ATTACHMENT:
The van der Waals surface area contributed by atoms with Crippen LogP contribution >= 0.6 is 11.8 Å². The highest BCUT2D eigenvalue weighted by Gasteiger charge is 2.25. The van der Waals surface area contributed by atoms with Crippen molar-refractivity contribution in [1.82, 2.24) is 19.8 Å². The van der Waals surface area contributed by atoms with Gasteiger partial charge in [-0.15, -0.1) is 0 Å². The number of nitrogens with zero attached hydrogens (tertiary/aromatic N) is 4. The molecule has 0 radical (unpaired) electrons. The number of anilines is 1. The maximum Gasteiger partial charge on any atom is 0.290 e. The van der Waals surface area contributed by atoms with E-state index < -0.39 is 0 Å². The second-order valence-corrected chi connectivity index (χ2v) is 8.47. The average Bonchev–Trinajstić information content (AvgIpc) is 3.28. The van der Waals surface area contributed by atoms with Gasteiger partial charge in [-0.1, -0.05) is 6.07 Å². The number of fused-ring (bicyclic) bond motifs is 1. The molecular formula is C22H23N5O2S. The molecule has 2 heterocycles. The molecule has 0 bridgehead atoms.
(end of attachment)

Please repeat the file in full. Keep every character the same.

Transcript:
The van der Waals surface area contributed by atoms with Crippen LogP contribution >= 0.6 is 11.8 Å². The highest BCUT2D eigenvalue weighted by Gasteiger charge is 2.25. The van der Waals surface area contributed by atoms with Crippen molar-refractivity contribution in [1.82, 2.24) is 19.8 Å². The van der Waals surface area contributed by atoms with Gasteiger partial charge in [-0.15, -0.1) is 0 Å². The number of nitrogens with zero attached hydrogens (tertiary/aromatic N) is 4. The molecule has 0 radical (unpaired) electrons. The number of anilines is 1. The maximum Gasteiger partial charge on any atom is 0.290 e. The van der Waals surface area contributed by atoms with E-state index < -0.39 is 0 Å². The second-order valence-corrected chi connectivity index (χ2v) is 8.47. The average Bonchev–Trinajstić information content (AvgIpc) is 3.28. The van der Waals surface area contributed by atoms with Gasteiger partial charge in [-0.1, -0.05) is 6.07 Å². The number of fused-ring (bicyclic) bond motifs is 1. The molecular formula is C22H23N5O2S. The molecule has 2 heterocycles. The molecule has 0 bridgehead atoms.